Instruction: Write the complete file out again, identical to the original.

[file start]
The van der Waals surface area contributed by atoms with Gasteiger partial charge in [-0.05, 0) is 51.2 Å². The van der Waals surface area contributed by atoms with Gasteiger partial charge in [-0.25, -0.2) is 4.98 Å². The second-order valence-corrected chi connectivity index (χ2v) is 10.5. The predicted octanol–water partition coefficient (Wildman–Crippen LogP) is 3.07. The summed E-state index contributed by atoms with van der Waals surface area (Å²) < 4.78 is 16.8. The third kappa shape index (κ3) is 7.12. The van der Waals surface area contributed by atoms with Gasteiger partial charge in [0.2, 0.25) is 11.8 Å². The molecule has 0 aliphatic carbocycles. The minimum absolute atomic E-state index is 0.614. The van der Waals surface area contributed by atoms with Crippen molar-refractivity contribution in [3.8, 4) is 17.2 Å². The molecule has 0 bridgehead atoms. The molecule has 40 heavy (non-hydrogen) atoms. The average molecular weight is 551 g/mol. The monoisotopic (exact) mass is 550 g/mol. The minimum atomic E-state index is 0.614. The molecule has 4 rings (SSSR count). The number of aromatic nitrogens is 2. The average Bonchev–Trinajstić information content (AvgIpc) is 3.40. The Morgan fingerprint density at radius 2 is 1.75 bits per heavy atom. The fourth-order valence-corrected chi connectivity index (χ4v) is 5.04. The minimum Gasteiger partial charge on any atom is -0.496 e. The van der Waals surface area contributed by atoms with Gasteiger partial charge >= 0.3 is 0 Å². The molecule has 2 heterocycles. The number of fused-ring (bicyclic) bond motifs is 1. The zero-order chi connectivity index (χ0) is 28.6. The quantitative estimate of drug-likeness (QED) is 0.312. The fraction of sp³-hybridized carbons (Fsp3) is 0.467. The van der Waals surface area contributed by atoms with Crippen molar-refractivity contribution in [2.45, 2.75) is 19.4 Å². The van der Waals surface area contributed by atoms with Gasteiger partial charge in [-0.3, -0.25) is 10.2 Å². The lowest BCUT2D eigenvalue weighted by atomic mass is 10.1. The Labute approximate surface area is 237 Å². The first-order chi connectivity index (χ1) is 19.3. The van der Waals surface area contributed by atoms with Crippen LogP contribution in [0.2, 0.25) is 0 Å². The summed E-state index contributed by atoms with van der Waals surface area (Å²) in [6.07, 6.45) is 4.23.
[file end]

The van der Waals surface area contributed by atoms with Gasteiger partial charge in [-0.05, 0) is 51.2 Å². The van der Waals surface area contributed by atoms with Gasteiger partial charge in [-0.25, -0.2) is 4.98 Å². The second-order valence-corrected chi connectivity index (χ2v) is 10.5. The predicted octanol–water partition coefficient (Wildman–Crippen LogP) is 3.07. The summed E-state index contributed by atoms with van der Waals surface area (Å²) < 4.78 is 16.8. The third kappa shape index (κ3) is 7.12. The van der Waals surface area contributed by atoms with Gasteiger partial charge in [0.2, 0.25) is 11.8 Å². The molecule has 0 aliphatic carbocycles. The minimum absolute atomic E-state index is 0.614. The van der Waals surface area contributed by atoms with Crippen molar-refractivity contribution in [3.8, 4) is 17.2 Å². The molecule has 0 bridgehead atoms. The molecule has 40 heavy (non-hydrogen) atoms. The average molecular weight is 551 g/mol. The monoisotopic (exact) mass is 550 g/mol. The minimum atomic E-state index is 0.614. The molecule has 4 rings (SSSR count). The number of aromatic nitrogens is 2. The average Bonchev–Trinajstić information content (AvgIpc) is 3.40. The Morgan fingerprint density at radius 2 is 1.75 bits per heavy atom. The fourth-order valence-corrected chi connectivity index (χ4v) is 5.04. The minimum Gasteiger partial charge on any atom is -0.496 e. The van der Waals surface area contributed by atoms with Gasteiger partial charge >= 0.3 is 0 Å². The molecule has 2 heterocycles. The number of fused-ring (bicyclic) bond motifs is 1. The zero-order chi connectivity index (χ0) is 28.6. The quantitative estimate of drug-likeness (QED) is 0.312. The fraction of sp³-hybridized carbons (Fsp3) is 0.467. The van der Waals surface area contributed by atoms with Crippen molar-refractivity contribution in [2.45, 2.75) is 19.4 Å². The van der Waals surface area contributed by atoms with Gasteiger partial charge in [-0.3, -0.25) is 10.2 Å². The lowest BCUT2D eigenvalue weighted by atomic mass is 10.1. The Labute approximate surface area is 237 Å². The first-order chi connectivity index (χ1) is 19.3. The van der Waals surface area contributed by atoms with Crippen LogP contribution in [0.2, 0.25) is 0 Å². The summed E-state index contributed by atoms with van der Waals surface area (Å²) in [6.07, 6.45) is 4.23.